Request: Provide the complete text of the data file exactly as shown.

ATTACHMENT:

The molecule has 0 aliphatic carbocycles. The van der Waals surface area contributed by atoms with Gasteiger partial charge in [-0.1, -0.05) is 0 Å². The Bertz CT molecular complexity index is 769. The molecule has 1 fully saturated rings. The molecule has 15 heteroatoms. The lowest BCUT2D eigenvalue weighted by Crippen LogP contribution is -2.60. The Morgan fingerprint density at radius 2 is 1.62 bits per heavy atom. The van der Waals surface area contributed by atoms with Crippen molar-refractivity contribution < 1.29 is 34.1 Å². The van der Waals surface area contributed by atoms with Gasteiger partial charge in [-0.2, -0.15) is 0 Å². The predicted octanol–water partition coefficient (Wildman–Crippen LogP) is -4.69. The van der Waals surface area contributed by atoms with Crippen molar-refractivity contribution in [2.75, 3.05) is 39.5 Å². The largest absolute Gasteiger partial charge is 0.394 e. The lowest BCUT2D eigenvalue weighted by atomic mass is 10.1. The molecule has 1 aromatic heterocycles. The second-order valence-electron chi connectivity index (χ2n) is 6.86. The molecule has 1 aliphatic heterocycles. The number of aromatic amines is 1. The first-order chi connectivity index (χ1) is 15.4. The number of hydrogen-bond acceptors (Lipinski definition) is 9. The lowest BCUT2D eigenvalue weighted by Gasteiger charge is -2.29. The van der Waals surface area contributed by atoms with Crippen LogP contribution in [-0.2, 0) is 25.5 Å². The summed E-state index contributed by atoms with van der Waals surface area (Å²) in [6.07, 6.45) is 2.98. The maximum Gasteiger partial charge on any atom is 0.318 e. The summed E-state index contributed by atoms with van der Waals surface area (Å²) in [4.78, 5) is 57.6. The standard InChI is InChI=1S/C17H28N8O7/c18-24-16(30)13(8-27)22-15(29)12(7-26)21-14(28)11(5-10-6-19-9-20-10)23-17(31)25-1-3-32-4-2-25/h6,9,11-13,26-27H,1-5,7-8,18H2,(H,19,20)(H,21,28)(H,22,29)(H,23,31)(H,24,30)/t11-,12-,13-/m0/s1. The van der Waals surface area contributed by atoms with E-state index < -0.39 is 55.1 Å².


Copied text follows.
The molecule has 0 aliphatic carbocycles. The van der Waals surface area contributed by atoms with Gasteiger partial charge in [-0.1, -0.05) is 0 Å². The Bertz CT molecular complexity index is 769. The molecule has 1 fully saturated rings. The molecule has 15 heteroatoms. The lowest BCUT2D eigenvalue weighted by Crippen LogP contribution is -2.60. The Morgan fingerprint density at radius 2 is 1.62 bits per heavy atom. The van der Waals surface area contributed by atoms with Crippen molar-refractivity contribution < 1.29 is 34.1 Å². The van der Waals surface area contributed by atoms with Gasteiger partial charge in [-0.2, -0.15) is 0 Å². The predicted octanol–water partition coefficient (Wildman–Crippen LogP) is -4.69. The van der Waals surface area contributed by atoms with Crippen molar-refractivity contribution in [2.75, 3.05) is 39.5 Å². The largest absolute Gasteiger partial charge is 0.394 e. The lowest BCUT2D eigenvalue weighted by atomic mass is 10.1. The molecule has 1 aromatic heterocycles. The second-order valence-electron chi connectivity index (χ2n) is 6.86. The molecule has 1 aliphatic heterocycles. The number of aromatic amines is 1. The first-order chi connectivity index (χ1) is 15.4. The number of hydrogen-bond acceptors (Lipinski definition) is 9. The lowest BCUT2D eigenvalue weighted by Gasteiger charge is -2.29. The van der Waals surface area contributed by atoms with Crippen LogP contribution in [-0.2, 0) is 25.5 Å². The summed E-state index contributed by atoms with van der Waals surface area (Å²) in [6.07, 6.45) is 2.98. The maximum Gasteiger partial charge on any atom is 0.318 e. The summed E-state index contributed by atoms with van der Waals surface area (Å²) in [4.78, 5) is 57.6. The standard InChI is InChI=1S/C17H28N8O7/c18-24-16(30)13(8-27)22-15(29)12(7-26)21-14(28)11(5-10-6-19-9-20-10)23-17(31)25-1-3-32-4-2-25/h6,9,11-13,26-27H,1-5,7-8,18H2,(H,19,20)(H,21,28)(H,22,29)(H,23,31)(H,24,30)/t11-,12-,13-/m0/s1. The van der Waals surface area contributed by atoms with E-state index < -0.39 is 55.1 Å².